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"Megasthenes (350 – 290 BC) was a Greek ethnographer in the Hellenistic period, author of the work Indica. ......At the start of the Indica, Megasthenes talks about the older Indians who knew about the prehistoric arrival of Dionysus and Hercules in India. This story was quite popular amongst the Greeks during the Alexandrian period. He describes geographical features of India, such as the Himalayas and the island of Sri Lanka.......Especially important are his comments on the religions of the Indians. He mentions the devotees of Hercules (Shiva) and Dionysus (Krishna or Indra), but he does not write a word on Buddhists, something that gives ground to the theory that Buddhism was not widely spread in India before the reign of Asoka (269 BC to 232 BC).".....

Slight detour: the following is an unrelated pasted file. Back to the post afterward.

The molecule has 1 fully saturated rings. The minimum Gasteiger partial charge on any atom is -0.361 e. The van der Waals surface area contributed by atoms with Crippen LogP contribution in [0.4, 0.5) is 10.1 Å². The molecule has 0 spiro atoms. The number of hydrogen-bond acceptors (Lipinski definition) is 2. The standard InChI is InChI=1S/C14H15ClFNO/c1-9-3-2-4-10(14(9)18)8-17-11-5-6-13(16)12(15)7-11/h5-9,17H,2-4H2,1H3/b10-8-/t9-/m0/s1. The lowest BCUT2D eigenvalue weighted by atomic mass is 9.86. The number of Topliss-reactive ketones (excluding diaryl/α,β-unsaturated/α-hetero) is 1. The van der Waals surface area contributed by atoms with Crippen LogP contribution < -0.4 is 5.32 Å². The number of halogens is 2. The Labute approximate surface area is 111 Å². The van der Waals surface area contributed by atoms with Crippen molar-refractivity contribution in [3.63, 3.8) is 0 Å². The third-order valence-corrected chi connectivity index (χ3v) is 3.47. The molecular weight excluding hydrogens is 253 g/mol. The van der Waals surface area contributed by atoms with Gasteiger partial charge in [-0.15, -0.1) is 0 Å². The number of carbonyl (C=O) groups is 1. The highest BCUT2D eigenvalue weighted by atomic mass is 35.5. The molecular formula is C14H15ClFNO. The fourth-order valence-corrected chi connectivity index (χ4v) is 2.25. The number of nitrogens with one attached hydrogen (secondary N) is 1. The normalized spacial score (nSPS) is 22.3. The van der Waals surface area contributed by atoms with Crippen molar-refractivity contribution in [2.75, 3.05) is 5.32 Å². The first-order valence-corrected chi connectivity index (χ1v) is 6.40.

" The fabulous story about Dionysus in India has some evidence. It is written that he entered to India riding on a tiger. It is a historical fact that this time around 6.000-6.500 B.C horses were not yet in use by the humanity . In Greece they always depict Dionysus on a tiger. It is written on Greek Mythology that because he passed the river Tigris on a tiger the river got its name. Tiger in Greek is Tigris. Even though in Greece there were never tigers. Only in central Asia. In Indus valley seals, there is a picture of a centaur, who is half man half tiger. Another element that agrees to the historical fact. In Greece as well as in Middle Eastern civilizations, the illustrations depict Dionysos riding on a Donkey. In Indus seals there exist pictures of donkeys that were in use this time. Dionysos is never depicted on a horse, an element that refers to the chronological period he lived......In ancient Greek philosophy, the centaur symbolizes the domination of the divine part of the human soul, the Logos (Sanskrit. Loc ). symbolized by the human figure, on the lower part of the human soul that includes the inclination to evil, symbolized by the animal. When humanity started using the horses some millenniums later, the centaur changed from tiger to horse. Greek: Kentauros. Sanskrit Gandharva. Whether this Dionysus was Greek or Indian even the ancient Greek writers don't know exactly. In Puranas exists the name Diunysa with the same meaning as in Greek: "Daynight" It means the divine light been born by the primordial night, or in microcosm the enlightenment of human mind.".....Vassiliki .....Comments of Jeyakumar Ramasami....This above given views of Vassiliki needs some explanation and correction. She had given the information that in ancient times Dionysus was depicted as riding the "Tiger" or "Donkey". This tiger riding depiction means that he was representing "Leo Constellation"(August -September) or "Canis Major"(April -May) in ancient calendar scheme. But riding a donkey means "Horse Constellation" (Pegasus)(March -April). Both are distinctly different, it needs to be clarified further." ....